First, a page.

A debate has raged over whether bombardment has occurred randomly or periodically. Originally, astronomers were inclined to the idea that asteroids and comets were stray bodies, taken out of the Asteroid Belt and Oort Cloud by chance events. Some astronomers dispute this stray bolide hypothesis or 'stochastic catastrophism' (Steel et al. 1994, 473), favouring instead a coordinated or coherent catastrophism.
Stochastic catastrophism, although demanding random strikes, does not preclude the possibility of bombardment episodes, which might also occur randomly. There are theoretical grounds, and some empirical evidence, for conjecturing that bombardment tends to occur as episodic showers ('storms' is a more apt description), roughly every 30 million years, each shower lasting a few million years (Clube and Napier 1982; Hut et al. 1987; Bailey et al. 1990, 412-15; Rampino 2002). Admittedly, the empirical evidence is questionable (e.g. Grieve and Shoemaker 1994). However, linear time-series analysis of craters of various sizes revealed spectral peaks at 30 million years for craters with 5-km diameters or less, 35 million years for 35-km diameters or less, and 36 million years for 90-km diameters or less (Rampino and Stothers 1998; see also Rampino 2002).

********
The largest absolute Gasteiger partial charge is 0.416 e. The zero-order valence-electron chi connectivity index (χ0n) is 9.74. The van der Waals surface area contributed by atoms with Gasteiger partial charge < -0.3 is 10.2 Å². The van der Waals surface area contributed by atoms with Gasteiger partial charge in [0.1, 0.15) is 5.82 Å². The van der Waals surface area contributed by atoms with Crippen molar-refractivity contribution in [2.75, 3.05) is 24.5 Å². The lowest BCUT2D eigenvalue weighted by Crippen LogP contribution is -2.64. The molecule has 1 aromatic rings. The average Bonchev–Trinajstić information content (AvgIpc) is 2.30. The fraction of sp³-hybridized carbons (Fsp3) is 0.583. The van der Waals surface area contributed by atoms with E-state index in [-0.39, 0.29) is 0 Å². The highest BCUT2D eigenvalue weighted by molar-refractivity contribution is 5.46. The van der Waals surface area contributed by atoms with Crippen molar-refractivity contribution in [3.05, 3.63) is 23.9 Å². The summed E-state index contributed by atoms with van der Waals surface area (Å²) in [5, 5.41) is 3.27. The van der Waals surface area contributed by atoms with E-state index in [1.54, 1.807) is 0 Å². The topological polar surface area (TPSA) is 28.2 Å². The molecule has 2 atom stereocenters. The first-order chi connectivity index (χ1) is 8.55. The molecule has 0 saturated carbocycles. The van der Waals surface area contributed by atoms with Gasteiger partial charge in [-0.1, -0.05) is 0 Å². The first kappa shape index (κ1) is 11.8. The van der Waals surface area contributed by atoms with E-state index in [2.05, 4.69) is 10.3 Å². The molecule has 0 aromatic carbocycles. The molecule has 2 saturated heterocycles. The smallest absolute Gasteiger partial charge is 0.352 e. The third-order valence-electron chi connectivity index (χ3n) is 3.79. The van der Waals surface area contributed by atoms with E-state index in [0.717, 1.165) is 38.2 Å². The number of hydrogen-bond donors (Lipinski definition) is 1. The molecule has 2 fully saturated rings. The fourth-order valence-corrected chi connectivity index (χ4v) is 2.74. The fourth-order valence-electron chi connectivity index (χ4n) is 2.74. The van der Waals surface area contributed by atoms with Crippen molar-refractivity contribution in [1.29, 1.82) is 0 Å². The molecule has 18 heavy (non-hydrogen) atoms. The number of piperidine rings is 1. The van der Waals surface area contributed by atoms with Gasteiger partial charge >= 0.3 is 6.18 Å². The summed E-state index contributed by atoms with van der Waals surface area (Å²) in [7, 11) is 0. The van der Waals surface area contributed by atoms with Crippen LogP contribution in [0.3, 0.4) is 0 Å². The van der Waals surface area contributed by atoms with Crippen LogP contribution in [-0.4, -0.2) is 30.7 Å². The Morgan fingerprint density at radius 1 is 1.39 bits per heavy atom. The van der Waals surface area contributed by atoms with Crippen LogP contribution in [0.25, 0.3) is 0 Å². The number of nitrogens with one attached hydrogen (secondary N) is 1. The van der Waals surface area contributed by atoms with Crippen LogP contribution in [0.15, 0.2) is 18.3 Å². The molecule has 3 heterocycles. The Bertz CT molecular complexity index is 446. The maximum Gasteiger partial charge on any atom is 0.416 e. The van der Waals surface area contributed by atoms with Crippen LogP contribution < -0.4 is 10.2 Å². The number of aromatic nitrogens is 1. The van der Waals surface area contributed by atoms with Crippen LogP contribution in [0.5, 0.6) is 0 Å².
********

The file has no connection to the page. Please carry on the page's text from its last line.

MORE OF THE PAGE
Several mechanisms might explain episodic storms of space debris. The Nemesis hypothesis argues that the Sun might have a companion star on a highly eccentric orbit that perturbs the Oort Cloud at perihelion passage (Davis et al. 1984; Whitmire and Jackson 1984). The solar companion was named Nemesis after the Greek goddess who relentlessly persecutes the excessively rich. It was also dubbed the 'Death Star', presumably after the Empire's space station in Star Wars (Weissman 1984). The Planet X hypothesis proposes that an undiscovered 10th planet orbits in the region beyond Pluto, and produces comet showers near the Earth with a very stable frequency (Whitmire and Matese 1985; Matese and Whitmire 1986). Another hypothesis focuses on the up-and-down motion of the Solar System about the Galactic plane. The period of oscillation about the Galactic plane is roughly 67 million years, with estimates of the period varying between 52-74 million years (see Innanen et al. 1978; Bahcall and Bahcall 1985). Because of this bobbing motion, the Solar System passes through the Galactic plane, where interplanetary matter tends to be denser, every 33 million years, and reaches its maximum distance (about 80-100 parsecs) from the Galactic plane every 33 million, too. Now, there is an approximate correspondence between Galactic plane crossings by the Solar System and the boundaries between the geological periods (Innanen et al. 1978). The two phenomena could be related causally if the vertical motion of the Solar System about the Galactic plane were to cause comet showers (Rampino and Stothers 1984a, 1984b; Rampino 2002). This is a reasonable scenario because most medium-sized molecular clouds are concentrated near the Galactic plane. Thus, the vertical oscillation of the Sun through the Galactic plane, which has a half-period of 33 million years, would modulate the rate at which the Sun would encounter stars and molecular clouds. The modulation may involve the perturbation of the Oort Cloud and inner cometary reservoir leading to comet showers lasting several million years. It is also possible that the Solar System periodically passes through dense nebulae as it orbits the Milky Way, which would again perturb comets in the Oort Cloud (Clube 1978; Clube and Napier 1982, 1984; Napier and Clube 1979).